The phone call from Washington comes as the Tok'ra stream into the SGC to pay their last respects, so he packs an overnight bag, hops on the next flight out and trusts Walter to run the base in his absence. Little does he know that this small hop is going to take him somewhere further away, more permanently.

The flight is to D.C. is long and Jack takes some time to think, to really untangle the mess of threads that had gotten hopelessly knotted in the years of ruined hopes, fragmentary dreams and crushed expectations. He decides that he isn't going to wait to prolong his own happiness any longer, not when he finally realises that he has a right to be happy – just as Carter does – a decade or so after Charlie and Sara.

It has never been a guarantee with Carter, he sees that now, not when nothing in their circumstances has changed.

With a slight twinge, he convinces himself that 'thing' he once thought existed between him and Carter is good and buried.

Especially when she'd left him running on empty for so long. And certainly not when she's still en route to the altar. Coupled with Hammond's bad report, Jack feels – all too keenly – the all borrowed hours, days and months that had somehow been added to his life in the years when SG-1 cheated death time and again.

Maybe this insight has come too late, but he decides that he would finally be moving on. Long after Carter, Daniel and Teal'c did.

So he picks up the pieces of a broken, short-lived relationship that only saw the light of day once, with a woman who perceives too much and with whom he now would try his damnedest to make happy.


Kerry Johnson opens the door of her apartment to see a man who looks exhausted but determined. Clad in his Class A blues, his tie's slightly askew and his hair's adorably ruffled – all of these a reminder of what she's recently lost and mourned.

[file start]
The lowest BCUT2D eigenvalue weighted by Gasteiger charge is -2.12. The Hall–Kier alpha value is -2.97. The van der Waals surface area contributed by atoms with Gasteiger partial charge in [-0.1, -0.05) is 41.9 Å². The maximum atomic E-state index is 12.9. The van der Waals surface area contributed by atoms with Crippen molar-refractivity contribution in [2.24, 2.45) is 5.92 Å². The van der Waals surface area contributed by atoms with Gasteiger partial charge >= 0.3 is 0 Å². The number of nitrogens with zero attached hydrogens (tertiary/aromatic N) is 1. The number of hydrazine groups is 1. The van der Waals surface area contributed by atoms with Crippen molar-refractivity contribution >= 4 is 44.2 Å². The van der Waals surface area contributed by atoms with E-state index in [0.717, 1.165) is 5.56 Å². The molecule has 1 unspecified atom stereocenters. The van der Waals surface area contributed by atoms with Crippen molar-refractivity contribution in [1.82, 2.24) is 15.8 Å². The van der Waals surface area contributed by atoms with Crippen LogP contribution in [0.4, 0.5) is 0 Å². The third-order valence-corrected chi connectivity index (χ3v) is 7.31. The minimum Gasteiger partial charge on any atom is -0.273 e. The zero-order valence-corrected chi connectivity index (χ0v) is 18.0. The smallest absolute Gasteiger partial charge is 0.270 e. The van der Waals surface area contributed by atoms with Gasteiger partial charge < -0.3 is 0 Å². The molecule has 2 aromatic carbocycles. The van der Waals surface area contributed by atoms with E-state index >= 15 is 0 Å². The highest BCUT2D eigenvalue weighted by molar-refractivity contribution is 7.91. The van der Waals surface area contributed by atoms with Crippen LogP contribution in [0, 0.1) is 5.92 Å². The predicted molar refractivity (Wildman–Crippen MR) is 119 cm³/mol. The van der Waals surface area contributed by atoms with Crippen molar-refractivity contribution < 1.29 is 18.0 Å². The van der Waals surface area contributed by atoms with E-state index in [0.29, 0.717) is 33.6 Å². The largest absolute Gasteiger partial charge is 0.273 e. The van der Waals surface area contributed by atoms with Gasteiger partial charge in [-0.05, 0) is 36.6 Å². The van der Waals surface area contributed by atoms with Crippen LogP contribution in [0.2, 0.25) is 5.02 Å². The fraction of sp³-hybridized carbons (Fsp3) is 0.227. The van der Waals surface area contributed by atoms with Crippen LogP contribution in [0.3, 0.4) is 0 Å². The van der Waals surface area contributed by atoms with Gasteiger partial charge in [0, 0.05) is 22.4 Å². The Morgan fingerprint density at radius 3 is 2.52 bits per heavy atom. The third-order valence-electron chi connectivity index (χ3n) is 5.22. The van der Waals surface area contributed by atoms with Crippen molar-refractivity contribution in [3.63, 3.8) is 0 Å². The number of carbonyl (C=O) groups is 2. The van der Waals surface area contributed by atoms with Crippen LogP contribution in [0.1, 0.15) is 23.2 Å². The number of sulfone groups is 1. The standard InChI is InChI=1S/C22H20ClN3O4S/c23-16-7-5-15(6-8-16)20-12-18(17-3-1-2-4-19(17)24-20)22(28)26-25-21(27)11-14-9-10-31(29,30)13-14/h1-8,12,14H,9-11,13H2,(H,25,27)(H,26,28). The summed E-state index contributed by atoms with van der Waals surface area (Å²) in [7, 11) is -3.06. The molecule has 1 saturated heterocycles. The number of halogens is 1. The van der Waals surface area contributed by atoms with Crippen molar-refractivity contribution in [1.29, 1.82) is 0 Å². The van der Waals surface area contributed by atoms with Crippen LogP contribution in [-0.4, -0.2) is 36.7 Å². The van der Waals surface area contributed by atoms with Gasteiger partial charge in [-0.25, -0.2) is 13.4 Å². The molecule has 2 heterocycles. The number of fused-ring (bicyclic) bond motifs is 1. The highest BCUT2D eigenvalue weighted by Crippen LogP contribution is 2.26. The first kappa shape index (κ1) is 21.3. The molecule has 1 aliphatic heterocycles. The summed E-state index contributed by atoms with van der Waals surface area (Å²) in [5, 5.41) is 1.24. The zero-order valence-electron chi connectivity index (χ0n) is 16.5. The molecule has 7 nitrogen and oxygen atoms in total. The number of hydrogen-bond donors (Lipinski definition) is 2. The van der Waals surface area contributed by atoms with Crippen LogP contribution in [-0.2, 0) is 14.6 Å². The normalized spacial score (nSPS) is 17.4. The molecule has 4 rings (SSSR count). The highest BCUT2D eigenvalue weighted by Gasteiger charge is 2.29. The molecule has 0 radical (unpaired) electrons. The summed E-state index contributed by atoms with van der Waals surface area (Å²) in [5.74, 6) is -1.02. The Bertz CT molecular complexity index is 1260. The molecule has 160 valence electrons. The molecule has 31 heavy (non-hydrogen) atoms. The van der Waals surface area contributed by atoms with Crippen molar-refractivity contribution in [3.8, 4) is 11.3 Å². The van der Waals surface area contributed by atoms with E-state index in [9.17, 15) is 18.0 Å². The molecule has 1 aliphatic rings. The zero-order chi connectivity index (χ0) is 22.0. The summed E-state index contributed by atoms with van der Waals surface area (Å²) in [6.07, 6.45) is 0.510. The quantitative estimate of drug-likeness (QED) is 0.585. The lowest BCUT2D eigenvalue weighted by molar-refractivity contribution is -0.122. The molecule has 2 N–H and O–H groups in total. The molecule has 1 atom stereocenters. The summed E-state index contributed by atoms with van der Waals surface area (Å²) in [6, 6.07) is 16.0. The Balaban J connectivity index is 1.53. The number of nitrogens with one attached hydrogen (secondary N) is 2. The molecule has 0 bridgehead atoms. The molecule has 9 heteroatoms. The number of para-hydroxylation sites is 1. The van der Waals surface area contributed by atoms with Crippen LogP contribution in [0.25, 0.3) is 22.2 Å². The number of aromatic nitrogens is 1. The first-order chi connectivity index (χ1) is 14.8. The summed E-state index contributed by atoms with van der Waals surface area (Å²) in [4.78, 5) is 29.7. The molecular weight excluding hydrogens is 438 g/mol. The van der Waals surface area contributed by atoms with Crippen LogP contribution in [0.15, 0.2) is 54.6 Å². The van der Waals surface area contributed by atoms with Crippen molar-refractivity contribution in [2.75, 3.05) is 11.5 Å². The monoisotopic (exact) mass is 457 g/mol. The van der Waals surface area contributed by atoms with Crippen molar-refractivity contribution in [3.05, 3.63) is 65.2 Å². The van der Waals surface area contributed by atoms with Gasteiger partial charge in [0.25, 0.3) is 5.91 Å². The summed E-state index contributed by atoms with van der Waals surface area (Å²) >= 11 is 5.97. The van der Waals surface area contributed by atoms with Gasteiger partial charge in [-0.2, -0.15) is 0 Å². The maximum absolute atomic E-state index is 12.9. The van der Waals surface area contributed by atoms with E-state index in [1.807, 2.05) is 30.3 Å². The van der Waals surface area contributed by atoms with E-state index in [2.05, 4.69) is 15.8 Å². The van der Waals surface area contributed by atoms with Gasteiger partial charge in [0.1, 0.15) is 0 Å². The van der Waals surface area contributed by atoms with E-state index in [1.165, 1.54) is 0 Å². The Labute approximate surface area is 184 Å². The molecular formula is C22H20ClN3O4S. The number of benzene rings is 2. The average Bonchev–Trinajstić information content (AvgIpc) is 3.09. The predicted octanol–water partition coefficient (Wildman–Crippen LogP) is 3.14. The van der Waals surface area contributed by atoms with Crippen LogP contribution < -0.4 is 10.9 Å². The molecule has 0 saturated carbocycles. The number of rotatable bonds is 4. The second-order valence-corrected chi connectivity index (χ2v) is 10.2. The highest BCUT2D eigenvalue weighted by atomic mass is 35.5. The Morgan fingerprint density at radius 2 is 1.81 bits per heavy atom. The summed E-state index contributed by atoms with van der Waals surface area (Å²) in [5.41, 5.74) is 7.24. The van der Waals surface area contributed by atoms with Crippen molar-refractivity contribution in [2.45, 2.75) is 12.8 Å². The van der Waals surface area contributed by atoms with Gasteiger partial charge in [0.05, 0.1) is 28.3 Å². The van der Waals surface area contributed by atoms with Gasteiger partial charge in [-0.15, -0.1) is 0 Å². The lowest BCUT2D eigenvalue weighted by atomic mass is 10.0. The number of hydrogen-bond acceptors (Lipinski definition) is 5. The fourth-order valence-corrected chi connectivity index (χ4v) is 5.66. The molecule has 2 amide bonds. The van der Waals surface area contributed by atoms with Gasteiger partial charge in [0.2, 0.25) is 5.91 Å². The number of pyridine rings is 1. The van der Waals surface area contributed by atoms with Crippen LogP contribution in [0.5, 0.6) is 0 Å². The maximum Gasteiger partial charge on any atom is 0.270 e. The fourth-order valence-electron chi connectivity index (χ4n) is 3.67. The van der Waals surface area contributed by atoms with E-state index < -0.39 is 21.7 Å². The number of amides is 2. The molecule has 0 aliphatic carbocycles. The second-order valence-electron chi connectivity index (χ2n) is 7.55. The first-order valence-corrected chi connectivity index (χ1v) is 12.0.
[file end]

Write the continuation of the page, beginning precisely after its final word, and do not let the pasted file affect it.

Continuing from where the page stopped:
His touch is feather-light, a caress on the side of her face that she still leans into before she realises that it has been over between them for a while.

"Can I come in?"

She nods and lets him step through.

The silence between them is deafening. Then he tells her he's sorry in very few words and that he wants to leave the past in the past. He promises her all that that he can give and hopes for her forgiveness which he knows he doesn't deserve.


The General returns to Colorado Springs after a few days in D.C. and holes himself up in his office. Each time Sam comes up to see him, he's busy on the phone or in a meeting. There's hardly a word that she can get in edgewise before he's called away to some emergency or another.

He looks tired, but happier, she notices, a subtle shift of emotion that she effortlessly reads after having spent years together with him in the field. No, not just happier, Sam corrects herself suddenly, but at peace.

Her brow furrows in curiosity as she enters his office with a report in hand and sees the yo-yo on his table. Curiosity makes her open her mouth to ask about his unusually cheerful mood, but propriety makes her shut it again.

He glances at her and simply tells her that he's cleared his paperwork for the day and that he's actually got time to play.

She smiles politely in response, hands him her thick report and tells him cheekily that the work's not done yet.

He snorts, then waves her away with a mock-outraged sigh, a familiar expression of the exasperation that's so much of the Colonel O'Neill she knows that it's just too easy to think that things haven't really changed.

But things had changed, some time ago.

The chemistry that they've always had hasn't diminished, but she still detects a note of distant politeness that has never left since she hummed in the elevator.


O'Neill calls for a meeting with his former team and tells them about his reassignment on the other side of the country.

Then he invites them fishing – a low-risk, boring activity that is the unlikeliest of swan songs of the legendary SG-1.

His decision to take up the position in D.C. blindsides all of them. Professionally, it's good for him, a meteoric rise in his career that shouldn't be peaking at his age. Against all odds, Jack O'Neill is far from retiring.

Yet there's something he isn't saying. The something that isn't paperwork and is most probably responsible putting that small jaunt in his step again.

And to a team that thinks they know him well, it still feels like a rejection.


Late one night in the cabin, Sam creeps outside when she spies him by the dock, framed by the bright stars against the inky velvet sky. Daniel and Teal'c have long gone to bed and dinner seems like a distant memory after the rounds of poker they'd played, interspersed with spontaneous reminiscing of their better offworld jaunts.